Graphing pgstat output05 Nov 2008 by kgorman 1 min read time
If you’re using the <a href=http://www.kennygorman.com/wordpress/?p=260>
pgd pgstat utility</a> I posted about previously, you can graph the output with very little effort using <a href=http://www.gnuplot.info/>gnuplot</a>. In my case I use pgd pgstat for capturing output for various PostgreSQL performance tests, and of course graphing that output is important.
I won’t go into detail about installing gnuplot here. Once you have it installed, use this example script to create the graphs. In my case I spool the output to <a href=http://sourceforge.net/projects/aquaterm/>aquaterm</a> on my Macbook Pro. In the plot lines simply change “using 16″ to “using N” where N is the pgd output column you would like to graph. For instance, column 2 is commits, column 16 is load average. This creates nice looking graphs for your reports, presentations or analytics. When your ready to go to the next level, <a href=http://t16web.lanl.gov/Kawano/gnuplot/index-e.html>this FAQ</a> is excellent.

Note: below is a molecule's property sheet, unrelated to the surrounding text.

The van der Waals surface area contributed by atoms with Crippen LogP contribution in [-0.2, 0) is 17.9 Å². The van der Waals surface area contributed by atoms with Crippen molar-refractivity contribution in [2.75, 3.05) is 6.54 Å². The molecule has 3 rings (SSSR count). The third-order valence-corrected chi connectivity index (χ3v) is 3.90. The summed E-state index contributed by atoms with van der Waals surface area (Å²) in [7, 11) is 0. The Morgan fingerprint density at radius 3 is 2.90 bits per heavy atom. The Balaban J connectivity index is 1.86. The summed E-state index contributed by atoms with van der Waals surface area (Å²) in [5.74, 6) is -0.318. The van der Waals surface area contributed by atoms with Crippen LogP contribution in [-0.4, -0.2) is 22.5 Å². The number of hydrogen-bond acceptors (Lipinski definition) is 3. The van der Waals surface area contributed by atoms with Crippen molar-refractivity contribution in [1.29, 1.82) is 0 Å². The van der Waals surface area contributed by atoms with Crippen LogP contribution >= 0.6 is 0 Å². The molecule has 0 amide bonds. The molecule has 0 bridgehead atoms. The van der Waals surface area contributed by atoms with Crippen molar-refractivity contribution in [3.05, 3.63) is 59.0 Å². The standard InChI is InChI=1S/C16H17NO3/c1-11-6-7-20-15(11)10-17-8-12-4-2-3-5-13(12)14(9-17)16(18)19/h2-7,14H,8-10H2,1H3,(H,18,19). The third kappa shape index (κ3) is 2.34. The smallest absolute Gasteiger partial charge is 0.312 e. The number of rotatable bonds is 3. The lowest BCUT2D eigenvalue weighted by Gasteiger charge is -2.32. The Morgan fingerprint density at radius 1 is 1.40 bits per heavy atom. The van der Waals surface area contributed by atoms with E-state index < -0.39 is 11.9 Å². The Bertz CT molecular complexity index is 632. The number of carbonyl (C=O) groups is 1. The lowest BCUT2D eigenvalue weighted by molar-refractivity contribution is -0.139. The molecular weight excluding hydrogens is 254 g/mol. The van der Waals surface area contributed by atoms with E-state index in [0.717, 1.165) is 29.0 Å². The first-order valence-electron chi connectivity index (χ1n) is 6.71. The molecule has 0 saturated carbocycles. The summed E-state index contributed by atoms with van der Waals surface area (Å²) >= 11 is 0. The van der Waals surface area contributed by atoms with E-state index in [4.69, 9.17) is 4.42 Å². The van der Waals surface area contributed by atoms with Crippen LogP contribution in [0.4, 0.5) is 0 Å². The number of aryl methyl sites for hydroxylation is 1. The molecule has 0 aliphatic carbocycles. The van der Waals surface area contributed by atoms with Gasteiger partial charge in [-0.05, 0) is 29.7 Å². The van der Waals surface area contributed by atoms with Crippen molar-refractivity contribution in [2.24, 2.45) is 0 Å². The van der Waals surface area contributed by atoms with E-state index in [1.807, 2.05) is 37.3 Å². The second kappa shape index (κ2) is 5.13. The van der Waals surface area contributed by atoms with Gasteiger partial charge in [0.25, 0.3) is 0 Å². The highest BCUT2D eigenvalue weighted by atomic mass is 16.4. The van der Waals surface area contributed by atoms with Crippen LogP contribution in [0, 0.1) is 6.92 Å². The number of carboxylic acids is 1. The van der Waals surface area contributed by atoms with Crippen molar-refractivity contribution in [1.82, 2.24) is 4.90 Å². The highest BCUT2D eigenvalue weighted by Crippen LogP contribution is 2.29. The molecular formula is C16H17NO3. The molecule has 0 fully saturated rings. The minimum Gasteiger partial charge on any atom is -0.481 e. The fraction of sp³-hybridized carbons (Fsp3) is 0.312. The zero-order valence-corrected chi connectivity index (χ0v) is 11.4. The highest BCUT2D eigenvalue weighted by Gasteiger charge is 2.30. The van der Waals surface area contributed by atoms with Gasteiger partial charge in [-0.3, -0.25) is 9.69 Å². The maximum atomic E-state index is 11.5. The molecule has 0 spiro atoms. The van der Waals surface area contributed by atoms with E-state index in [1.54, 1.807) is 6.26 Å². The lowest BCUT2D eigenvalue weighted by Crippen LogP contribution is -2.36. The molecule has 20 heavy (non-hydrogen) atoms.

I don’t think gnuplot is great to show graphs over time, for instance in monitoring tools or capacity tools. I will write about using <a href=http://oss.oetiker.ch/rrdtool/>rrdtool</a> for this at some point. But for quickly graphing the output of
pgd pgstat, gnuplot can’t be beat.
Here is an example gnuplot file:
set terminal aqua set title "PostgreSQL performance" set ylabel "executions / 10 seconds" plot \ "data.out" using 11 title "Server #1 Inserts" with lines , \ "data.out" using 12 title "Server #1 Updates" with lines, \ "data.out" using 2 title "Server #1 Total Commits" with lines
Here is an example graph:
<a href=http://www.kennygorman.com/example.jpg><img src=http://www.kennygorman.com/example.jpg width=400></a>